Mercury-containing Amalgam Dental Fillings Do Not Impair IQ or Other Neurologic Functions in Children
Two separate groups of researchers set out to determine if mercury-containing amalgam is safe. Although conducted in different countries and focusing on slightly different factors, both studies reported no greater health risks among children treated with dental amalgam. The two studies are published in the April 19, 2006 Journal of the American Medical Association .
About the Study
Researchers from Children’s Hospital Boston conducted the New England Children’s Amalgam Trial (NECAT), which enrolled 534 children ages 6-10 from Massachusetts and Maine. The Portuguese trial, run out of the University of Washington, Seattle, enlisted 507 children ages 8-10 from Lisbon, Portugal. In both studies, children were randomly assigned to receive one of two types of fillings for all their cavities: amalgam or a mercury-free resin composite. The NECAT trial monitored children for five years, and compared changes in IQ, memory, visuomotor ability, and kidney function between the amalgam and composite groups. In the seven-year Portuguese study, researchers compared neurobehavioral functions, such as memory, concentration, visuomotor ability, and nerve conduction speed, between the two treatment groups.
In both studies, the children receiving amalgam had higher levels of mercury in their urine than the children receiving composite, indicating greater exposure to mercury. However, this greater exposure did not translate into adverse health effects. Neither trial reported significant differences between the amalgam and composite groups in IQ, kidney function, or any neurobehavioral functions.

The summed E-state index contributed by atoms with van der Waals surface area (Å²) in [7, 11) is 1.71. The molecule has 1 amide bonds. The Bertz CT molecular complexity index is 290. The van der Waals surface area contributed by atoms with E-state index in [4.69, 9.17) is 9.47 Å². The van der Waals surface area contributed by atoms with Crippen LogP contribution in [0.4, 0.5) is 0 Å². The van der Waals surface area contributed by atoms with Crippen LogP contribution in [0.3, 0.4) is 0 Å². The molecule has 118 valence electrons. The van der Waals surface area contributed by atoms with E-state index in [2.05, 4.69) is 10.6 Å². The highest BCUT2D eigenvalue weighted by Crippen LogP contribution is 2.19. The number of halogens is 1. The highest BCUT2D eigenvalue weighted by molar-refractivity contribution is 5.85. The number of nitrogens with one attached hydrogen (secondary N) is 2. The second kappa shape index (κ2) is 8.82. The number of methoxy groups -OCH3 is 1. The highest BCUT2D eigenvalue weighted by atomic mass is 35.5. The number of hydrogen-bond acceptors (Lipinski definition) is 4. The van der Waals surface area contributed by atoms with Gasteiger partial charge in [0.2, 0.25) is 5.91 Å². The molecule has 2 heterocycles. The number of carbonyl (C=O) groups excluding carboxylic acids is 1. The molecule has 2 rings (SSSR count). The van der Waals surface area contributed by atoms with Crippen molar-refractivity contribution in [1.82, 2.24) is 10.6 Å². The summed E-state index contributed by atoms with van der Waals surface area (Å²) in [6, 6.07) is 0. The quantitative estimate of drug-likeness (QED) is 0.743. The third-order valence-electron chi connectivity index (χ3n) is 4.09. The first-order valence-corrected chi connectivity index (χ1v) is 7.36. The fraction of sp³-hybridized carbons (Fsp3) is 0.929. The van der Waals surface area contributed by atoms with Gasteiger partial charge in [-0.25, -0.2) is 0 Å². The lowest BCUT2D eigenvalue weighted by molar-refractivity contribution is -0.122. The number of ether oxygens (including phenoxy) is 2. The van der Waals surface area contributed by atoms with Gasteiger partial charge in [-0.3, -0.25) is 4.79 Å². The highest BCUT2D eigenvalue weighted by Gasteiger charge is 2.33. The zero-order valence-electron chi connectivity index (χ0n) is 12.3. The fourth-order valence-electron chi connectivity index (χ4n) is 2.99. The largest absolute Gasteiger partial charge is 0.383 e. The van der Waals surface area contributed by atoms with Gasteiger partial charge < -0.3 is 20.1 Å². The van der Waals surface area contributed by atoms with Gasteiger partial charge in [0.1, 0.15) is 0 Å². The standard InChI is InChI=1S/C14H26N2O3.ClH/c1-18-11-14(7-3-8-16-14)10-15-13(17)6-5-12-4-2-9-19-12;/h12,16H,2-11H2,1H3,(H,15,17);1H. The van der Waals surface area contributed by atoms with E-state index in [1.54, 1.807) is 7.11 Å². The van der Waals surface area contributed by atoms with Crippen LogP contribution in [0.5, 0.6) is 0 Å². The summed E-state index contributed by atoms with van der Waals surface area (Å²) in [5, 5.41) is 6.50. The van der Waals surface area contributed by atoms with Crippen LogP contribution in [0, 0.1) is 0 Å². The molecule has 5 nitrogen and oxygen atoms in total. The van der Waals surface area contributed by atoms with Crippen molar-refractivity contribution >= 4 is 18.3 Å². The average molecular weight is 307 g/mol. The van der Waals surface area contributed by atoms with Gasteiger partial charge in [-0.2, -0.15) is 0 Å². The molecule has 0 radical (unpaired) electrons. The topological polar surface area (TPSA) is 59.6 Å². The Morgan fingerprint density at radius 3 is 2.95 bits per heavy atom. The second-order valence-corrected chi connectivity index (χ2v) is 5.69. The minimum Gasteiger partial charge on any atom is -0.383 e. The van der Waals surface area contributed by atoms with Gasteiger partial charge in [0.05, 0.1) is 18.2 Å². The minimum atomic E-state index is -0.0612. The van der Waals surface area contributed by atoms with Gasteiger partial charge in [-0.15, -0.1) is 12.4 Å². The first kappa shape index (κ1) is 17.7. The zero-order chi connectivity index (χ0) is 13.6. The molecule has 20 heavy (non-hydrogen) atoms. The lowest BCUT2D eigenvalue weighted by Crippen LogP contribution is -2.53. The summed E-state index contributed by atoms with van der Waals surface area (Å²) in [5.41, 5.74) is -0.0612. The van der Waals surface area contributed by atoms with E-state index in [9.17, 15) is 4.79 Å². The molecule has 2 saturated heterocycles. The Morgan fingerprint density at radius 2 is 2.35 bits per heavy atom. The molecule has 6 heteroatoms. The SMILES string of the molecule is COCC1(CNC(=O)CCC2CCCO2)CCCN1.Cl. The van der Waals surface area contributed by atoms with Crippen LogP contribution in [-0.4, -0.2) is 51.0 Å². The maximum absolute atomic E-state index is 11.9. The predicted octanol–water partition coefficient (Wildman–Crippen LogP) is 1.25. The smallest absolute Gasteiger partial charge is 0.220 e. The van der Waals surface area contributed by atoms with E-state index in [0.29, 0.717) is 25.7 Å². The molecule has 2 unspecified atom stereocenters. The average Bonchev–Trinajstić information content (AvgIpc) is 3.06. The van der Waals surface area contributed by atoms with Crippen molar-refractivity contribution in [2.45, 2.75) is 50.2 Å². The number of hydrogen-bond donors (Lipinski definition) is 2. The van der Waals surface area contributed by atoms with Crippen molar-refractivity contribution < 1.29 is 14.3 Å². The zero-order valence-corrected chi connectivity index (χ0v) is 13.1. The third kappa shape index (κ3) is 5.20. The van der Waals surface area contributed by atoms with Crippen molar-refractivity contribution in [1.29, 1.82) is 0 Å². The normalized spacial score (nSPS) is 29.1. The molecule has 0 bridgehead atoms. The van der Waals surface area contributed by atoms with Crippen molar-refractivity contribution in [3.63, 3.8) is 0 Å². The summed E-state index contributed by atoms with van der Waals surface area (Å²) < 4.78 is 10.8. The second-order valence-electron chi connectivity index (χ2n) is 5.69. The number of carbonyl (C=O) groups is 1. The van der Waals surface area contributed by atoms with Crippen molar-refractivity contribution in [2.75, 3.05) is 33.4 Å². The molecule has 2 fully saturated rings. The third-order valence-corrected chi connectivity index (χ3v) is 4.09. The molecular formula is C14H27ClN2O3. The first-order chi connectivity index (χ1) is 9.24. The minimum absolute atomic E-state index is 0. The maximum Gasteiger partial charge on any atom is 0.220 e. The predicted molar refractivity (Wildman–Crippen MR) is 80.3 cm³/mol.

Having similar designs, these two studies have similar limitations as well. For example, although no adverse effects were seen after five and seven years, it’s possible that toxic effects may not appear until later in life. In addition, certain subgroups of people, such as those with a genetic predisposition to mercury toxicity, may be at greater risk from the low-level exposure associated with amalgam. The NECAT trial was designed to detect a decrease in IQ of three points or more; any smaller decreases would not have been detected (IQ generally ranges from 30-150).
How Does This Affect You?
Children who receive dental amalgam have no greater risk for depressed IQ, kidney damage, or neurologic dysfunction than children whose cavities are filled with a non-mercury composite for at least five years. The strength of this finding is bolstered by the fact that two independently run studies in two different countries reported the same results. Armed with these findings, dentists can continue to fill cavities with amalgam, and parents can comfortably bring their children for these procedures, without cause for concern.
Although both studies reported a rise in urinary mercury levels in the amalgam groups, there is little cause for concern. The elevated levels stayed within the safe range of 0-4µg/L, and well below the 50 µg/L level that is associated with mercury toxicity.
Given mercury’s know toxic effects, why not play it absolutely safe and only use mercury-free composites for dental caries? In the Portuguese trial, the need for further treatment was 50% greater in the composite group after five years. This finding is consistent with previous reports that non-mercury composites are not as durable as amalgam. In addition, composites cost more, require a more sensitive technique, and have not been thoroughly assessed for safety.
American Dental Association
National Institute of Dental and Craniofacial Research
Bellinger DC, Trachtenberg F, Barregard L, et al. Neuropsychological and renal effects of dental amalgam in children. JAMA. 2006;295:1775-1783.
DeRouen TA, Martin MD, Leroux BG, et al. Neurobehavioral effects of dental amalgam in children. JAMA. 2006;295:1784-1792..Needleman HL.
National Institute of Dental and Craniofacial Research. Studies evaluate health effects of dental amalgam in children. [press release, April 18, 2006]
Mercury in dental amalgam—a neurotoxic risk? [editorial]. JAMA.2006;295:1835-1836.
Last reviewed Apr 21, 2006 by
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